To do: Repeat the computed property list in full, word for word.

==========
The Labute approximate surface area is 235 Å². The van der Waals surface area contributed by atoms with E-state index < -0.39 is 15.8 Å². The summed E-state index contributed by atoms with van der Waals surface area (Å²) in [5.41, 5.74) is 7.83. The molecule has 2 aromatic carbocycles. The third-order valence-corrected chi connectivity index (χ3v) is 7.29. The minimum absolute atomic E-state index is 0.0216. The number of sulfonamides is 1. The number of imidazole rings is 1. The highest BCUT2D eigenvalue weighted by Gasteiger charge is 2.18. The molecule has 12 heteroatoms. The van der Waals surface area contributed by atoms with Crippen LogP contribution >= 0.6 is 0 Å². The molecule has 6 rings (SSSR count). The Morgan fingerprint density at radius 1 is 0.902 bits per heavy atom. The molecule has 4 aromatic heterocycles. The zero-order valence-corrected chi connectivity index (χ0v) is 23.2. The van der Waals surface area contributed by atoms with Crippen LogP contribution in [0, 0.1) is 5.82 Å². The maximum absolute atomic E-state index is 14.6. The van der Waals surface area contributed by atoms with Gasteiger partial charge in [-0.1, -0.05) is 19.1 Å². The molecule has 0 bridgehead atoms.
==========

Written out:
The Labute approximate surface area is 235 Å². The van der Waals surface area contributed by atoms with E-state index < -0.39 is 15.8 Å². The summed E-state index contributed by atoms with van der Waals surface area (Å²) in [5.41, 5.74) is 7.83. The molecule has 2 aromatic carbocycles. The third-order valence-corrected chi connectivity index (χ3v) is 7.29. The minimum absolute atomic E-state index is 0.0216. The number of sulfonamides is 1. The number of imidazole rings is 1. The highest BCUT2D eigenvalue weighted by Gasteiger charge is 2.18. The molecule has 12 heteroatoms. The van der Waals surface area contributed by atoms with Crippen LogP contribution >= 0.6 is 0 Å². The molecule has 6 rings (SSSR count). The Morgan fingerprint density at radius 1 is 0.902 bits per heavy atom. The molecule has 4 aromatic heterocycles. The zero-order valence-corrected chi connectivity index (χ0v) is 23.2. The van der Waals surface area contributed by atoms with Crippen LogP contribution in [0, 0.1) is 5.82 Å². The maximum absolute atomic E-state index is 14.6. The van der Waals surface area contributed by atoms with Gasteiger partial charge in [-0.1, -0.05) is 19.1 Å². The molecule has 0 bridgehead atoms.